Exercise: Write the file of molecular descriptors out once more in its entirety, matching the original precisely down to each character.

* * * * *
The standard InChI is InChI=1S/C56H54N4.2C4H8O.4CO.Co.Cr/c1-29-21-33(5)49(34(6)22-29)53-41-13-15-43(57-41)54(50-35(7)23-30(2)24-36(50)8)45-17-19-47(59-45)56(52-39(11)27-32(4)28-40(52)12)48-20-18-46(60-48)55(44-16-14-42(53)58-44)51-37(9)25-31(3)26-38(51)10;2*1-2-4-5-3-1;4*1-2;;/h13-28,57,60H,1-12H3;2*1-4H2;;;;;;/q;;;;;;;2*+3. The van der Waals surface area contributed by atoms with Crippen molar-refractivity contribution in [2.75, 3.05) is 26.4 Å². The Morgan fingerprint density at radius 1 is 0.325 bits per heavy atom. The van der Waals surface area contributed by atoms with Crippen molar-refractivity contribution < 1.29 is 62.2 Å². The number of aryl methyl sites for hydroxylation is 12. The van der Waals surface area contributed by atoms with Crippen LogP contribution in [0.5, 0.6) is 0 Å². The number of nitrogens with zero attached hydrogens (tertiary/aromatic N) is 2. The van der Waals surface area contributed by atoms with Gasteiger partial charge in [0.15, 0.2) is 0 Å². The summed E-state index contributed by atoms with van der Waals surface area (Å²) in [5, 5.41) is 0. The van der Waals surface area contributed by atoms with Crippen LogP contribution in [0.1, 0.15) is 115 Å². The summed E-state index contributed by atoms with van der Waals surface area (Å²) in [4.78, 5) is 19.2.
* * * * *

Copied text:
The standard InChI is InChI=1S/C56H54N4.2C4H8O.4CO.Co.Cr/c1-29-21-33(5)49(34(6)22-29)53-41-13-15-43(57-41)54(50-35(7)23-30(2)24-36(50)8)45-17-19-47(59-45)56(52-39(11)27-32(4)28-40(52)12)48-20-18-46(60-48)55(44-16-14-42(53)58-44)51-37(9)25-31(3)26-38(51)10;2*1-2-4-5-3-1;4*1-2;;/h13-28,57,60H,1-12H3;2*1-4H2;;;;;;/q;;;;;;;2*+3. The van der Waals surface area contributed by atoms with Crippen molar-refractivity contribution in [2.75, 3.05) is 26.4 Å². The Morgan fingerprint density at radius 1 is 0.325 bits per heavy atom. The van der Waals surface area contributed by atoms with Crippen molar-refractivity contribution < 1.29 is 62.2 Å². The number of aryl methyl sites for hydroxylation is 12. The van der Waals surface area contributed by atoms with Crippen LogP contribution in [0.5, 0.6) is 0 Å². The number of nitrogens with zero attached hydrogens (tertiary/aromatic N) is 2. The van der Waals surface area contributed by atoms with Gasteiger partial charge in [0.15, 0.2) is 0 Å². The summed E-state index contributed by atoms with van der Waals surface area (Å²) in [5, 5.41) is 0. The van der Waals surface area contributed by atoms with Crippen LogP contribution in [0.1, 0.15) is 115 Å². The summed E-state index contributed by atoms with van der Waals surface area (Å²) in [4.78, 5) is 19.2.